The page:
Rick Wilson of Washington University’s Genome Sequencing Center spoke with us right after publishing a high-coverage physical map of the chicken genome; it looks like he’s had a busy year since then. He recently played a part in sequencing the human X chromosome, annotating sequences for chromosomes 2 and 4, and conducting a comparative analysis in human and chimp segmental duplications. And that’s just what he published inNature. Along with colleague Elaine Mardis, Wilson has been test-driving Solexa’s next-generation sequencer.
Last year’s cover story also featured Cold Spring Harbor Laboratory’s Robert Martienssen, who gave a brief history of his work on elucidating epigenetic mechanisms in maize andArabidopsis. Last summer, Martienssen co-chaired a workshop that resulted in a proposal for initiating a Human Epigenome Project, which may do much toward understanding human cancer initiation and progression. Andrew Feinberg, who presented at the AACR-sponsored workshop, tells us more about cancer research and epigenomics in this issue (see pg 29).
For a news piece in last year’s issue,GT caught up with Elaine Ostrander after her move to NHGRI to take on the job of head of cancer genetics. Ostrander fit right in with the issue’s model organism motif, as she was a keynote speaker at last year’s Plant and Animal Genome Conference where she presented initial results on draft sequences for the canine genome. Less than one year later, Ostrander and others published a high-quality draft sequence, comparative analysis, and haplotype structure of the dog genome.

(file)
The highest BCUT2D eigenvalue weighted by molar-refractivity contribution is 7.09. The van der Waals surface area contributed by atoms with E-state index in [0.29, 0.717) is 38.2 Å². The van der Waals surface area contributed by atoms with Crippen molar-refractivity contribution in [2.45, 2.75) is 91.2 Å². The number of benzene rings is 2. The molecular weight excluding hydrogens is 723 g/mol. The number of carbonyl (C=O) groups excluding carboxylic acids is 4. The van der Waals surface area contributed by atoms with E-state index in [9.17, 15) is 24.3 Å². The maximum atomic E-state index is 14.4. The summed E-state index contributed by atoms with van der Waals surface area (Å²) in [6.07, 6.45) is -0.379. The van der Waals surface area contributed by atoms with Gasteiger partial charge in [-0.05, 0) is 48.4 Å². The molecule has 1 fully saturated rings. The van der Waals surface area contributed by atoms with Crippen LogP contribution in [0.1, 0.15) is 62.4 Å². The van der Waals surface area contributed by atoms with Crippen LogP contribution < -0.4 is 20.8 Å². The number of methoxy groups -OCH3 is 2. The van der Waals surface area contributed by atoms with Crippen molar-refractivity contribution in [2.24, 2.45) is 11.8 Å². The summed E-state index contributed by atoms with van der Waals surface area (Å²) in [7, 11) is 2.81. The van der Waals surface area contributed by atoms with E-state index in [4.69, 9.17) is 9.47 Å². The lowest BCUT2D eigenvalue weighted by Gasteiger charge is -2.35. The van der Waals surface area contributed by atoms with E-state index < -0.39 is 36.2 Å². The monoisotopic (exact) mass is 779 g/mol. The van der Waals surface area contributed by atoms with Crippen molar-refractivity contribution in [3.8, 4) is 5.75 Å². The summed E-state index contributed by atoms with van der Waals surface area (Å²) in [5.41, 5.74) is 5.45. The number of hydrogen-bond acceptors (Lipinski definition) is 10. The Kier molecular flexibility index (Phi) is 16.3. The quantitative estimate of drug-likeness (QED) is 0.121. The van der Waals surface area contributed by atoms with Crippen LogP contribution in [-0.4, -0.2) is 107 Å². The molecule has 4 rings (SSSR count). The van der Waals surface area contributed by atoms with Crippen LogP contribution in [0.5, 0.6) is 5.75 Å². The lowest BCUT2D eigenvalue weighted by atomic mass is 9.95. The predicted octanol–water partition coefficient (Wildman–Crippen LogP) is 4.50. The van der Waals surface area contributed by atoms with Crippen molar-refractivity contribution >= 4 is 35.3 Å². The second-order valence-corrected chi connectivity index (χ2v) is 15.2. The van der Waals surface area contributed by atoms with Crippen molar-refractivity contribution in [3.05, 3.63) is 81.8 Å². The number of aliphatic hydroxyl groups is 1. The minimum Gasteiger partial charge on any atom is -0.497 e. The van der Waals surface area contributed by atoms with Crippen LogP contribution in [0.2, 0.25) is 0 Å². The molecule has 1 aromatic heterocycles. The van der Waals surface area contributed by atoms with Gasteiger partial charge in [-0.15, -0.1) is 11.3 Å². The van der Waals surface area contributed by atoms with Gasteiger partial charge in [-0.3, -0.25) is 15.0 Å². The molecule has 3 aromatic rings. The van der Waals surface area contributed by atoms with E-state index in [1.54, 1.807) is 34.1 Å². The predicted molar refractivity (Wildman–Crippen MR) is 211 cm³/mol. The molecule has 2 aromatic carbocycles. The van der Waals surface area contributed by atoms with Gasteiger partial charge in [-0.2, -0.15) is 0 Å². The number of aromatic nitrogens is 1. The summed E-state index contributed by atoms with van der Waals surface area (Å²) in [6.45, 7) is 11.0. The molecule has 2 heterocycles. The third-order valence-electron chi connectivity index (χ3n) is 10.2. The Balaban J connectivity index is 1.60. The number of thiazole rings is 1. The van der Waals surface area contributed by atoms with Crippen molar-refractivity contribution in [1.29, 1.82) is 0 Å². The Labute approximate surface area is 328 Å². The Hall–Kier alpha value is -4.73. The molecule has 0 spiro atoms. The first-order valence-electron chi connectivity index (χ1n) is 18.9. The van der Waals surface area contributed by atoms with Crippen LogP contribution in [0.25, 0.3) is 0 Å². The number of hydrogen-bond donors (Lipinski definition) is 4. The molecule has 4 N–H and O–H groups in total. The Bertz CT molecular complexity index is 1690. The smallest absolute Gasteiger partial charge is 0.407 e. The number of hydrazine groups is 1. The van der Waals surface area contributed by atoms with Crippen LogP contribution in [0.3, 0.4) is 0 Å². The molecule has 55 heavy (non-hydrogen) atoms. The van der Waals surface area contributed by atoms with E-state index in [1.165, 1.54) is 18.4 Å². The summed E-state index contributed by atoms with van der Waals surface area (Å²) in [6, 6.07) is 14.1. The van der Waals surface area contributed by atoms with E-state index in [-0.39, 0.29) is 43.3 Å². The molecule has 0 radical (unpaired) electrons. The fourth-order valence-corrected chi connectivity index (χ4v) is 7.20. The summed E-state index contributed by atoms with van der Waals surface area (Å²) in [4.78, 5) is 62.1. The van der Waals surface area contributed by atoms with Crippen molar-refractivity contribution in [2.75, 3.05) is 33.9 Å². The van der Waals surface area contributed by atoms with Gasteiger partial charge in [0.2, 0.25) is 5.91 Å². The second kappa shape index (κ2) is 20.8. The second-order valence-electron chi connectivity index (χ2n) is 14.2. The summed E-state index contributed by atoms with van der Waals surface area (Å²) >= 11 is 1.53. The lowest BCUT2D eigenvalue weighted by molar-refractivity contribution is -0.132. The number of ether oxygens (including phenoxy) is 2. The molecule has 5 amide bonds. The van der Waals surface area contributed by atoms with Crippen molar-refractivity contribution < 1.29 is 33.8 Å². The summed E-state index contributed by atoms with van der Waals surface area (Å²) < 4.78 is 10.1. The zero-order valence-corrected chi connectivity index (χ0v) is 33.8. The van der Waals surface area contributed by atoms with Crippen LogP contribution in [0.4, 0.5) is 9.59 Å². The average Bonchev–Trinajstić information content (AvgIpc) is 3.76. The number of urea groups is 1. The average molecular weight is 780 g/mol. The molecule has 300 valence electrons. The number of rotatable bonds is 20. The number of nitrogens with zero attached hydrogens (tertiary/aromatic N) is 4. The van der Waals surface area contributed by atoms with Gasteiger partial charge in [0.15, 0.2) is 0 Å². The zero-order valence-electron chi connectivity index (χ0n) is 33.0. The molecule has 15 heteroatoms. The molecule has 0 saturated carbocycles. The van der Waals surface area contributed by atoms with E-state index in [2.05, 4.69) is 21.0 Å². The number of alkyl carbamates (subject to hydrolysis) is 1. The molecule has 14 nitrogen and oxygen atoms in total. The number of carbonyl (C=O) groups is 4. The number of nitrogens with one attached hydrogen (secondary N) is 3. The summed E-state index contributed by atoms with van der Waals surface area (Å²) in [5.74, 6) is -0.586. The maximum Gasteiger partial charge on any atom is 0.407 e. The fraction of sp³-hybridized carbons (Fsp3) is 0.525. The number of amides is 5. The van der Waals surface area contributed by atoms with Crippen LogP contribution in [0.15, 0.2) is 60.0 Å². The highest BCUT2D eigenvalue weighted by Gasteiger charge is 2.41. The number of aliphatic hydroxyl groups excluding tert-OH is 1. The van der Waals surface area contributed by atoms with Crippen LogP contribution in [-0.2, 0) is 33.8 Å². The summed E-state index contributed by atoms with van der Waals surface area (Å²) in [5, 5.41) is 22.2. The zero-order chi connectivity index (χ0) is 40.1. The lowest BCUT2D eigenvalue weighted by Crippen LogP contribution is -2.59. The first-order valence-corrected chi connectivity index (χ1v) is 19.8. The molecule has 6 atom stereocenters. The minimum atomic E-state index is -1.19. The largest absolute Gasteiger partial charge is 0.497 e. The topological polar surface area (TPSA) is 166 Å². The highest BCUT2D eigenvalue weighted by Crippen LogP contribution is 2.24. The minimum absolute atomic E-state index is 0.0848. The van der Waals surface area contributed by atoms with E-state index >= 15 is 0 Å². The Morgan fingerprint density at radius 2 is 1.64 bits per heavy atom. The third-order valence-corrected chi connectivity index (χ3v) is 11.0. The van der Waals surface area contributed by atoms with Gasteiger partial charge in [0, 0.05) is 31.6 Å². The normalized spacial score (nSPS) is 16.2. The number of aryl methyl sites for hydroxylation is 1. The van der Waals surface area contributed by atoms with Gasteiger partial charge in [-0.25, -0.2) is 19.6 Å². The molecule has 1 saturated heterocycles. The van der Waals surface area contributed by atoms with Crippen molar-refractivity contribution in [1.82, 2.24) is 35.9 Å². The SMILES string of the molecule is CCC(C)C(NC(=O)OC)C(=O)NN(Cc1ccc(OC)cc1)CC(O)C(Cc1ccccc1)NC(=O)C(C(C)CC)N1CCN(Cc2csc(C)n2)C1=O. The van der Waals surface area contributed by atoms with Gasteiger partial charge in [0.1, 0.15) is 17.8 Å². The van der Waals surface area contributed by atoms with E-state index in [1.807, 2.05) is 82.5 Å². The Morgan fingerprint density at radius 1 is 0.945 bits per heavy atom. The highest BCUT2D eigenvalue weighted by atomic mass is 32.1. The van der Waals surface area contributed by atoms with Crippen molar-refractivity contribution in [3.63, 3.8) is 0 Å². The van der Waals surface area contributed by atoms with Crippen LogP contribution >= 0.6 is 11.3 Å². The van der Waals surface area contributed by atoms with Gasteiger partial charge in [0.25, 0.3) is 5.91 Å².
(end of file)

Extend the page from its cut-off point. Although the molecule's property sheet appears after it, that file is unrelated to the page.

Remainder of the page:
The feature in March 2005 was a story on microRNAs, which had just burst onto the scene as two separate research groups implicated the short RNA in the regulation of nearly a third of the human genome. One year later, researchers are reporting that the majority of mammalian genes appear to be influenced by small, non-coding RNAs, but are not directly regulated by microRNAs. That said, microRNAs continue to fascinate both researchers and vendors alike. The market for commercial microRNA microarrays is becoming increasingly competitive, with players like Ambion, CombiMatrix, Exiqon, and Invitrogen joining the mix.
But five years ago, the microRNA game was hardly an attention-getter. Instead, the siren song of pharmacogenomics had captured the imagination of moguls and MDs alike. It was in this environment that GT looked at Genaissance Pharmaceuticals’ growing SNP discovery business, which has since matured into a drug and diagnostic provider. Genaissance was acquired by Clinical Data last year, but not before inking deals with a couple of Japanese pharma companies. Early this year, Clinical Data split itself into two distinct subsidiaries: Clinical Data Molecular and Vital Diagnostics. Genaissance joins Icoria in comprising the molecular unit, which is slated to concentrate on pharmacogenomics and molecular diagnostics.
— Jen Crebs